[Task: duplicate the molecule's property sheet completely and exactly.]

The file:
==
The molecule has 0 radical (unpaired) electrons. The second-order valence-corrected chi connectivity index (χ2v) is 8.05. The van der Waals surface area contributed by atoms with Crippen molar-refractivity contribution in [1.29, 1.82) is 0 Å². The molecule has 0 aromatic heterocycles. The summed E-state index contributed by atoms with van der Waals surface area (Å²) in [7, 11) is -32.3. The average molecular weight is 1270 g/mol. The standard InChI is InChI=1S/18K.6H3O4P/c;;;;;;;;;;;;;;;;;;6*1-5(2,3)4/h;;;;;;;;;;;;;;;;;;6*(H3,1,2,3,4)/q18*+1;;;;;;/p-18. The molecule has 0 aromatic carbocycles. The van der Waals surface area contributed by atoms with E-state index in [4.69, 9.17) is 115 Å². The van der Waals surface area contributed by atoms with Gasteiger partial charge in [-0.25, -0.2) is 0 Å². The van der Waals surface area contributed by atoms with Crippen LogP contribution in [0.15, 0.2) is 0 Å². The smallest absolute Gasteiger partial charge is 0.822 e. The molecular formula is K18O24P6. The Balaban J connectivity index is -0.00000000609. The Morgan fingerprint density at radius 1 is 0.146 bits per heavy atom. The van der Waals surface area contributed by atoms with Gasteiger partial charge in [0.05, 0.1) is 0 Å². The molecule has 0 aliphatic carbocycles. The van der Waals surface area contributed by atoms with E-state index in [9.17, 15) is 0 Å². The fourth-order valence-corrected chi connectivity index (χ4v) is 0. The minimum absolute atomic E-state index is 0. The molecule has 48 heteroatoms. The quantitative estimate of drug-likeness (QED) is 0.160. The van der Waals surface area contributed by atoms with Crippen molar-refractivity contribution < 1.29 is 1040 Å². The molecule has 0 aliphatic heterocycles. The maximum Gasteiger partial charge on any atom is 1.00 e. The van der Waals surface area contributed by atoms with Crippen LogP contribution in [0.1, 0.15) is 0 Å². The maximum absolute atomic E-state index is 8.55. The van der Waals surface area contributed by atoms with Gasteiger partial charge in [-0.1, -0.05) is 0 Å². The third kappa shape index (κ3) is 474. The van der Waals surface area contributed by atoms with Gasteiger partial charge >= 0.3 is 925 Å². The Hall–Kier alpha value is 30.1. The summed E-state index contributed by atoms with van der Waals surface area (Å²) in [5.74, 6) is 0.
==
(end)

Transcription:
The molecule has 0 radical (unpaired) electrons. The second-order valence-corrected chi connectivity index (χ2v) is 8.05. The van der Waals surface area contributed by atoms with Crippen molar-refractivity contribution in [1.29, 1.82) is 0 Å². The molecule has 0 aromatic heterocycles. The summed E-state index contributed by atoms with van der Waals surface area (Å²) in [7, 11) is -32.3. The average molecular weight is 1270 g/mol. The standard InChI is InChI=1S/18K.6H3O4P/c;;;;;;;;;;;;;;;;;;6*1-5(2,3)4/h;;;;;;;;;;;;;;;;;;6*(H3,1,2,3,4)/q18*+1;;;;;;/p-18. The molecule has 0 aromatic carbocycles. The van der Waals surface area contributed by atoms with E-state index in [4.69, 9.17) is 115 Å². The van der Waals surface area contributed by atoms with Gasteiger partial charge in [-0.25, -0.2) is 0 Å². The van der Waals surface area contributed by atoms with Crippen LogP contribution in [0.15, 0.2) is 0 Å². The smallest absolute Gasteiger partial charge is 0.822 e. The molecular formula is K18O24P6. The Balaban J connectivity index is -0.00000000609. The Morgan fingerprint density at radius 1 is 0.146 bits per heavy atom. The van der Waals surface area contributed by atoms with Gasteiger partial charge in [0.05, 0.1) is 0 Å². The molecule has 0 aliphatic carbocycles. The van der Waals surface area contributed by atoms with E-state index in [9.17, 15) is 0 Å². The fourth-order valence-corrected chi connectivity index (χ4v) is 0. The minimum absolute atomic E-state index is 0. The molecule has 48 heteroatoms. The quantitative estimate of drug-likeness (QED) is 0.160. The van der Waals surface area contributed by atoms with Crippen molar-refractivity contribution < 1.29 is 1040 Å². The molecule has 0 aliphatic heterocycles. The maximum Gasteiger partial charge on any atom is 1.00 e. The van der Waals surface area contributed by atoms with Crippen LogP contribution in [0.1, 0.15) is 0 Å². The maximum absolute atomic E-state index is 8.55. The van der Waals surface area contributed by atoms with Gasteiger partial charge in [-0.1, -0.05) is 0 Å². The third kappa shape index (κ3) is 474. The van der Waals surface area contributed by atoms with Gasteiger partial charge >= 0.3 is 925 Å². The Hall–Kier alpha value is 30.1. The summed E-state index contributed by atoms with van der Waals surface area (Å²) in [5.74, 6) is 0.